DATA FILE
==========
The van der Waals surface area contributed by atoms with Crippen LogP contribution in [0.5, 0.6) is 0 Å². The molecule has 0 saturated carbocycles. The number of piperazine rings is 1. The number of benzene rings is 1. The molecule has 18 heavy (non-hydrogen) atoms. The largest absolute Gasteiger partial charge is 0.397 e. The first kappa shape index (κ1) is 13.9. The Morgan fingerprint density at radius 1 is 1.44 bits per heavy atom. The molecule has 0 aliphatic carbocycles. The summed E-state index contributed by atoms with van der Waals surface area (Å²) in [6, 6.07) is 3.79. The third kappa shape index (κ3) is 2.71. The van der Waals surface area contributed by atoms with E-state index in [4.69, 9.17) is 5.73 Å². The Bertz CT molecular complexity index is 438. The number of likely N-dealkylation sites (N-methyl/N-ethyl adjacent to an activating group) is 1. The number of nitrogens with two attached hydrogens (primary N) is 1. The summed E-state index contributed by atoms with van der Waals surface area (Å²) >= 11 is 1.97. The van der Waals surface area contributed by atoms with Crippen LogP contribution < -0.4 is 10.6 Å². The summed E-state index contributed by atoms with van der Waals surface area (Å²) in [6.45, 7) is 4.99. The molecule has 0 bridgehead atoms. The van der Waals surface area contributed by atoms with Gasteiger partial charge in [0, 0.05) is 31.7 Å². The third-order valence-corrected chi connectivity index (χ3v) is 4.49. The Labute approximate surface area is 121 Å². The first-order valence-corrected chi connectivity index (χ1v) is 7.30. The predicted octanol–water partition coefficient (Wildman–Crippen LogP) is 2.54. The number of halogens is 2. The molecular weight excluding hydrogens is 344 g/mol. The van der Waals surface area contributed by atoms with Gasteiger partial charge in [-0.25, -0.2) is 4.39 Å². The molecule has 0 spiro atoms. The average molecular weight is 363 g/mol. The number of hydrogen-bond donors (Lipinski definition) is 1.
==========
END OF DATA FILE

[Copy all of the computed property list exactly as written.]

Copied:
The van der Waals surface area contributed by atoms with Crippen LogP contribution in [0.5, 0.6) is 0 Å². The molecule has 0 saturated carbocycles. The number of piperazine rings is 1. The number of benzene rings is 1. The molecule has 18 heavy (non-hydrogen) atoms. The largest absolute Gasteiger partial charge is 0.397 e. The first kappa shape index (κ1) is 13.9. The Morgan fingerprint density at radius 1 is 1.44 bits per heavy atom. The molecule has 0 aliphatic carbocycles. The summed E-state index contributed by atoms with van der Waals surface area (Å²) in [6, 6.07) is 3.79. The third kappa shape index (κ3) is 2.71. The van der Waals surface area contributed by atoms with E-state index in [4.69, 9.17) is 5.73 Å². The Bertz CT molecular complexity index is 438. The number of likely N-dealkylation sites (N-methyl/N-ethyl adjacent to an activating group) is 1. The number of nitrogens with two attached hydrogens (primary N) is 1. The summed E-state index contributed by atoms with van der Waals surface area (Å²) >= 11 is 1.97. The van der Waals surface area contributed by atoms with Crippen LogP contribution < -0.4 is 10.6 Å². The summed E-state index contributed by atoms with van der Waals surface area (Å²) in [6.45, 7) is 4.99. The molecule has 0 bridgehead atoms. The van der Waals surface area contributed by atoms with Gasteiger partial charge in [0, 0.05) is 31.7 Å². The third-order valence-corrected chi connectivity index (χ3v) is 4.49. The Labute approximate surface area is 121 Å². The first-order valence-corrected chi connectivity index (χ1v) is 7.30. The predicted octanol–water partition coefficient (Wildman–Crippen LogP) is 2.54. The number of halogens is 2. The molecular weight excluding hydrogens is 344 g/mol. The van der Waals surface area contributed by atoms with Gasteiger partial charge in [-0.25, -0.2) is 4.39 Å². The molecule has 0 spiro atoms. The average molecular weight is 363 g/mol. The number of hydrogen-bond donors (Lipinski definition) is 1.